Posts Tagged With: preservation


E. O.Wilson believes the only way to prevent mass extinctions, especially when we think of very large predators declining and struggling, is to provide enough habitat for them to move around.  Animals trapped in small spots without the ability to live like they lived in the wild, isn’t working very well. Yes, they are alive, but not flourishing.

He believes the only way to stave off a mass extinction crisis, as devastating as the one that killed the dinosaurs 65 million years ago, is to set aside half the planet as permanently protected area for the other ten million species. Half Earth. Half for us, half for them. This idea has been circulating among conservationists for some time.


He suggests a chain of uninterrupted corridors forming with twists and turns, some opening up wide enough to accommodate national biodiversity parks, a new kind of park that won’t let species vanish.These would be wild land chains of long landscapes. Some would run North and South, like the western initiative known as Yellowstone-to-Yukon.

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Instead of just Yellowstone-to-Yukon, that corridor could be expanded to reach Mexico.

This will let wildlife move north as things warm up and those that run east-west may have the benefit of letting wildlife move east , away from the west, which in the future may not see as much rain. We would be enveloped and surrounded by connecting corridors so that you are almost never far from  a national park, or a landscape that leads to a national park.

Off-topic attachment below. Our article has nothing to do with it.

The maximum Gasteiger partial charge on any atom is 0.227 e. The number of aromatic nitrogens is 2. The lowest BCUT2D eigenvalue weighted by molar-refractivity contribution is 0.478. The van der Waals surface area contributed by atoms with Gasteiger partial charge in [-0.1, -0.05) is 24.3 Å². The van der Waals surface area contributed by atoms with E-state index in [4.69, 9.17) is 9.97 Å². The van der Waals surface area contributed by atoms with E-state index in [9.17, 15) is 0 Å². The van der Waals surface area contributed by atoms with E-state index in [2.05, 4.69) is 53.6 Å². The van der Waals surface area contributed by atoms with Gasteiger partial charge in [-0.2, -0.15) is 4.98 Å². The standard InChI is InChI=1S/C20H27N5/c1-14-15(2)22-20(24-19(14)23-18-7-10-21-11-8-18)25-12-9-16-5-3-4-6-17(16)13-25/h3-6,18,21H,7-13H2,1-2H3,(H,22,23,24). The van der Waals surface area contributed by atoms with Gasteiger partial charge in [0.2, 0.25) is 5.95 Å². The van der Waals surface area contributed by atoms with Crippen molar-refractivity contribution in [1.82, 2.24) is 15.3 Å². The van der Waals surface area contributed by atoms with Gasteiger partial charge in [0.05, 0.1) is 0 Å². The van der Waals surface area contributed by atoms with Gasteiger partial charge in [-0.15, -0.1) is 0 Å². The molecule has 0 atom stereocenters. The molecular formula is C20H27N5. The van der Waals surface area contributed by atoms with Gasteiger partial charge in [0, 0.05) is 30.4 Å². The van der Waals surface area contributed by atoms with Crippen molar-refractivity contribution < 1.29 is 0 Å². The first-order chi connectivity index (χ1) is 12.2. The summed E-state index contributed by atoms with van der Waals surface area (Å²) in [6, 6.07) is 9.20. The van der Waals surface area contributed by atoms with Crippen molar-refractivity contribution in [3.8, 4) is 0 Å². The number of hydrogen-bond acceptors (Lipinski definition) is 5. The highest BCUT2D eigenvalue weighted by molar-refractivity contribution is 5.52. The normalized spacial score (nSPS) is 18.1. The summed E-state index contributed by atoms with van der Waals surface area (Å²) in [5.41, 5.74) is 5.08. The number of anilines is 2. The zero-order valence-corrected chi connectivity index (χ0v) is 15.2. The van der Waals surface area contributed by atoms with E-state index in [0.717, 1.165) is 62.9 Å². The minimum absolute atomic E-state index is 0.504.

We already have some partial corridors like the bison ranch in Montana and the Appalachian Trail in the east. The Piney woods echo system in the American Southwest. If we build on them and work at it we can convert the earth in half a century to a “Half Planet.”

Near Freeport Florida, a man by the name of M.C. Davis, using his own money, is buying up land and removing intruders and planting longleaf pines to extend that habitat into a corridor. The longleaf pine forest once covered 90 million acres, a 1,200 mile stretch across nine states. There are 3 million acres left, worse than the losses of coral reefs.  He has begun a corridor to connect his lands with a protected longleaf forest. He believes to save the Florida black bear, the gopher tortoise and other threatened species, they have to have room to move around.  If you protect a few, and when they eat to much of their habitat, you kill them off so they don’t overpower their habitat, you simply control them. They aren’t free and they need to be. Davis’s habitat project also saves and encourages regeneration of cypress trees. What he is accomplishing is huge and can be done if enough people get behind it.

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Sound impossible?  Only if you don’t think big. Roosevelt electrified the world when he declared our country set aside land of great beauty, to remain undeveloped so all could share it, a National Park, a shared treasure.  No other country had done that before. Some people thought it was stupid and crazy. We now know what a favor he did us.